Many of you know that Opiates, non steroidal anti-inflammatory drugs, and other drugs, are associated with constipation. Constipation can become a bigger struggle for you than the illness that led you to take the medications. Why does this happen? And what works and what doesn't for treatment of medication induced constipation?
Why does this happen?
Opioids and other medications affect all segments of the stomach and intestine (particularly the colon) altering nerve input to the GI tract which inhibits movement. Additionally, opiates may increase the absorption of electrolytes and water (making harder drier poops), increase anal sphincter tone and reduce sensitivity to the presence of stool. All of these factors contribute to constipation and hard stools. And misery.
What doesn't work?
Fiber and Bulk Laxatives (psyllium, bran, Citrucel, etc.) are generally not effective for the treatment of drug-induced constipation. Period.
What does work?
Stimulant Laxatives: Senna and Bisacodyl (Dulcolax) increase intestinal motility and help with the efflux of water INTO the bowel which improves constipation. SENNA is more commonly used and slightly more effective than BISACODYL (Dulcolax) for opioid-induced constipation.
Osmotic Laxatives: These include Magnesium or Phosphate-containing laxatives and nonabsorbable sugars (Lactulose, Sorbitol, Glycerin) and polyethylene glycol (Miralax). They work by increasing fluid accumulation in the colon and small intestine which improves constipation. These are effective for treatment of opiate induced constipation. Some data show that lactulose is better than sorbitol and that Miralax is better than lactulose.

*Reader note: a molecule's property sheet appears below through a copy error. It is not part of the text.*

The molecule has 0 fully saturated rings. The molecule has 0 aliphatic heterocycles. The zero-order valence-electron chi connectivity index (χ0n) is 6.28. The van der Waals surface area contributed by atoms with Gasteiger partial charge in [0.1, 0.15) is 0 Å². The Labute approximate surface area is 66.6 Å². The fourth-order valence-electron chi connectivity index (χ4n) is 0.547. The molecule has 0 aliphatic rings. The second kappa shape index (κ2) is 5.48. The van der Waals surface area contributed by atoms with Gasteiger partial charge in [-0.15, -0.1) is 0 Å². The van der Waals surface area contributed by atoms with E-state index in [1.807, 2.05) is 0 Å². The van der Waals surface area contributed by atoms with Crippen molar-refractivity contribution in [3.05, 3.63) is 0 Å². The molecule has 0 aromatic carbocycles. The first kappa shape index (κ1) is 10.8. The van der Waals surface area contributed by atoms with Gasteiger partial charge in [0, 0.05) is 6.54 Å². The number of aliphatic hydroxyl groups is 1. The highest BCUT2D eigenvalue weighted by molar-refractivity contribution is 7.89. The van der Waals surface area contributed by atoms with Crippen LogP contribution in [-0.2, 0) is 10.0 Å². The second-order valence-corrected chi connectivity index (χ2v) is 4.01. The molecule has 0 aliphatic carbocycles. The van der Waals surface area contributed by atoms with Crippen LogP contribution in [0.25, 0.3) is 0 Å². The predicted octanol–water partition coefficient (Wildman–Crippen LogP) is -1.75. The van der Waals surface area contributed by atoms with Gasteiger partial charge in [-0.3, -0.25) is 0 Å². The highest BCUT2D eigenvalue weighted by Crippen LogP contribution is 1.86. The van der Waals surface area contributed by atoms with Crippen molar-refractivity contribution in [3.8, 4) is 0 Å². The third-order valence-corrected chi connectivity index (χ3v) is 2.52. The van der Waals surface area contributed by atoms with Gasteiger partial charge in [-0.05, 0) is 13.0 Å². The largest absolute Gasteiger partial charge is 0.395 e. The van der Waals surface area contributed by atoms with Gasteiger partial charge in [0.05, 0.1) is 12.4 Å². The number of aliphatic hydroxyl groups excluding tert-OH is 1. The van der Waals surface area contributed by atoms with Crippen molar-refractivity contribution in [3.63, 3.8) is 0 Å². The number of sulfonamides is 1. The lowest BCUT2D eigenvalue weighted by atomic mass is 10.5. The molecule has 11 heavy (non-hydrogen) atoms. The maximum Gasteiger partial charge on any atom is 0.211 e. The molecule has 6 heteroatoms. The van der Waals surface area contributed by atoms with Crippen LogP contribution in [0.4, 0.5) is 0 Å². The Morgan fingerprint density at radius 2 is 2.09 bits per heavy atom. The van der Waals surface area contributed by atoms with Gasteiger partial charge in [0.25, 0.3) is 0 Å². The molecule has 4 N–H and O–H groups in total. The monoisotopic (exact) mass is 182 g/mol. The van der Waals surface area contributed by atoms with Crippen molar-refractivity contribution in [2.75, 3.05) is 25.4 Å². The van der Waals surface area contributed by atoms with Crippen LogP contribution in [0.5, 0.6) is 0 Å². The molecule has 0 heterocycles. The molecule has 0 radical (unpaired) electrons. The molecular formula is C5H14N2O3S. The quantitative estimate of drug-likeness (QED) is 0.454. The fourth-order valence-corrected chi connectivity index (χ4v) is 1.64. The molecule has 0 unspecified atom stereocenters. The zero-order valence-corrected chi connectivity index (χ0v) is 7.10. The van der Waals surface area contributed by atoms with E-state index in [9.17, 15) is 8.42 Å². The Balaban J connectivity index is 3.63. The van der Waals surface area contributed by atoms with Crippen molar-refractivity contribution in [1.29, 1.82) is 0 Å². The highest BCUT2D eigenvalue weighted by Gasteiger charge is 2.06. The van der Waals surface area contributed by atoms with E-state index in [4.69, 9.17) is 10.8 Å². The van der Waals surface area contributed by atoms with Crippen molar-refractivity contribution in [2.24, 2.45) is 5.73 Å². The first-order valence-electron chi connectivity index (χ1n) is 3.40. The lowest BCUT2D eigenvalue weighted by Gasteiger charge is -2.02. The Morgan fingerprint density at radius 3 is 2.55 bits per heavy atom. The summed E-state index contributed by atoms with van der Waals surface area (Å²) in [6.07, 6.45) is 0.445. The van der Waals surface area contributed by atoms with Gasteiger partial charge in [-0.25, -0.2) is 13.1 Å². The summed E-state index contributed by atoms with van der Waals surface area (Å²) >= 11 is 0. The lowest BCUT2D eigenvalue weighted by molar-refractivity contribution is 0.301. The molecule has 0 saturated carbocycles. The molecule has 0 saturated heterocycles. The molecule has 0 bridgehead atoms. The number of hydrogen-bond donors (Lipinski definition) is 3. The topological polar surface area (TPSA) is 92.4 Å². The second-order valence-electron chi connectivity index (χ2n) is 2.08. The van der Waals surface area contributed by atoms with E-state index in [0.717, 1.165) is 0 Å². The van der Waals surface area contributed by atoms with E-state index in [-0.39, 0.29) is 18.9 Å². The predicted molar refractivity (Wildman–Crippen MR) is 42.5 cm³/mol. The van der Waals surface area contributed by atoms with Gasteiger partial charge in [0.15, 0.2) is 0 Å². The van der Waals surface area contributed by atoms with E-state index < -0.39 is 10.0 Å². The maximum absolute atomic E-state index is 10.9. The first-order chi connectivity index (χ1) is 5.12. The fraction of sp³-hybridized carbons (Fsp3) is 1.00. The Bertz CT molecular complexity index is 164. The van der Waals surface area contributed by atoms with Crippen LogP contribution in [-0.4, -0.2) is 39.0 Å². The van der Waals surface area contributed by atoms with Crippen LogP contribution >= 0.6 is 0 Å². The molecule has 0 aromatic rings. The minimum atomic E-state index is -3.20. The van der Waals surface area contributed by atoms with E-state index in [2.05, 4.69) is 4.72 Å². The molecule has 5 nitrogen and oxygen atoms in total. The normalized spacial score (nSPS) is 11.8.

Emollient Laxatives: These include Colace (Docusate), or mineral oil. However, they are inferior to the osmotic and stimulant laxatives when used for the treatment of drug induced constipation.
Any new options?
Yes--Methylnaltrexone (Relistor) is the newest medication found in recent studies to provide good relief of opioid-induced constipation in terminally ill patients who do not respond to laxatives. Relistor is a subcutaneous injection and represents an important therapeutic option for patients with advanced illness who are suffering from opioid-induced constipation.
I hope this helps.